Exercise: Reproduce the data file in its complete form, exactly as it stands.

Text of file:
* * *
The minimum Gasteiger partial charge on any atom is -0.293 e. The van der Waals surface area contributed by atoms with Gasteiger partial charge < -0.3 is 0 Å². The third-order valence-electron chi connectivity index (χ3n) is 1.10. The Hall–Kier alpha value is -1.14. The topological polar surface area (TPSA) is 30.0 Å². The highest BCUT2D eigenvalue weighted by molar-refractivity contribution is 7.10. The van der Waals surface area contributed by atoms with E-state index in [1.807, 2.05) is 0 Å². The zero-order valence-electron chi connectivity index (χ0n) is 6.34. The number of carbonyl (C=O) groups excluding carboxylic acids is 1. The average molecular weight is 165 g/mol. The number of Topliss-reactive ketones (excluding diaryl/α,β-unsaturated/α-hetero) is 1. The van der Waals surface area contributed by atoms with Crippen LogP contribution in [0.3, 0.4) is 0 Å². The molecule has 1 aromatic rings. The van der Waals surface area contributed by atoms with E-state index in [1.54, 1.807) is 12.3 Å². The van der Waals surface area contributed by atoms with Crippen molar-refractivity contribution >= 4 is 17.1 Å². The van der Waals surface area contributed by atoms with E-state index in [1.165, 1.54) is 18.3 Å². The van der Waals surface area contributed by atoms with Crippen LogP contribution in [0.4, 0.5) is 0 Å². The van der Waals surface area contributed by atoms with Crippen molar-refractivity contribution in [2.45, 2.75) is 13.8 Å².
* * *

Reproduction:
The minimum Gasteiger partial charge on any atom is -0.293 e. The van der Waals surface area contributed by atoms with Gasteiger partial charge < -0.3 is 0 Å². The third-order valence-electron chi connectivity index (χ3n) is 1.10. The Hall–Kier alpha value is -1.14. The topological polar surface area (TPSA) is 30.0 Å². The highest BCUT2D eigenvalue weighted by molar-refractivity contribution is 7.10. The van der Waals surface area contributed by atoms with E-state index in [1.807, 2.05) is 0 Å². The zero-order valence-electron chi connectivity index (χ0n) is 6.34. The number of carbonyl (C=O) groups excluding carboxylic acids is 1. The average molecular weight is 165 g/mol. The number of Topliss-reactive ketones (excluding diaryl/α,β-unsaturated/α-hetero) is 1. The van der Waals surface area contributed by atoms with Crippen LogP contribution in [0.3, 0.4) is 0 Å². The molecule has 1 aromatic rings. The van der Waals surface area contributed by atoms with E-state index in [1.54, 1.807) is 12.3 Å². The van der Waals surface area contributed by atoms with Crippen molar-refractivity contribution >= 4 is 17.1 Å². The van der Waals surface area contributed by atoms with E-state index in [1.165, 1.54) is 18.3 Å². The van der Waals surface area contributed by atoms with Crippen LogP contribution in [0.4, 0.5) is 0 Å². The van der Waals surface area contributed by atoms with Crippen molar-refractivity contribution in [2.45, 2.75) is 13.8 Å².